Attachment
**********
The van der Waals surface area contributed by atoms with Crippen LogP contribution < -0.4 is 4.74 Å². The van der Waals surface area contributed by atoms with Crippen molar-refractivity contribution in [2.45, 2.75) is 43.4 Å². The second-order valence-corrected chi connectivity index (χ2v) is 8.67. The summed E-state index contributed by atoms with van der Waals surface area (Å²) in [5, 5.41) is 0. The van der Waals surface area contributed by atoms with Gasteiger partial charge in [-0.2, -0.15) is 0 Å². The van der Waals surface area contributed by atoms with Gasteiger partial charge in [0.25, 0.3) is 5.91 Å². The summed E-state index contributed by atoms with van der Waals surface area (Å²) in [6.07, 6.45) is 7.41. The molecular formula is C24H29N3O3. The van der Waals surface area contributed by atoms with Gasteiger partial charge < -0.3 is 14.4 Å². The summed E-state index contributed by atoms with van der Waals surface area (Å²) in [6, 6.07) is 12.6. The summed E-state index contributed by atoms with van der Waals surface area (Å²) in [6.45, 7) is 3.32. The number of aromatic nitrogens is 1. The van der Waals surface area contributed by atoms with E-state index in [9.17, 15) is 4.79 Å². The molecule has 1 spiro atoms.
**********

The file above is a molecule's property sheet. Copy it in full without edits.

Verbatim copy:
The van der Waals surface area contributed by atoms with Crippen LogP contribution < -0.4 is 4.74 Å². The van der Waals surface area contributed by atoms with Crippen molar-refractivity contribution in [2.45, 2.75) is 43.4 Å². The second-order valence-corrected chi connectivity index (χ2v) is 8.67. The summed E-state index contributed by atoms with van der Waals surface area (Å²) in [5, 5.41) is 0. The van der Waals surface area contributed by atoms with Gasteiger partial charge in [-0.2, -0.15) is 0 Å². The van der Waals surface area contributed by atoms with Gasteiger partial charge in [0.25, 0.3) is 5.91 Å². The summed E-state index contributed by atoms with van der Waals surface area (Å²) in [6.07, 6.45) is 7.41. The molecular formula is C24H29N3O3. The van der Waals surface area contributed by atoms with Gasteiger partial charge < -0.3 is 14.4 Å². The summed E-state index contributed by atoms with van der Waals surface area (Å²) in [6, 6.07) is 12.6. The summed E-state index contributed by atoms with van der Waals surface area (Å²) in [6.45, 7) is 3.32. The number of aromatic nitrogens is 1. The van der Waals surface area contributed by atoms with E-state index in [9.17, 15) is 4.79 Å². The molecule has 1 spiro atoms.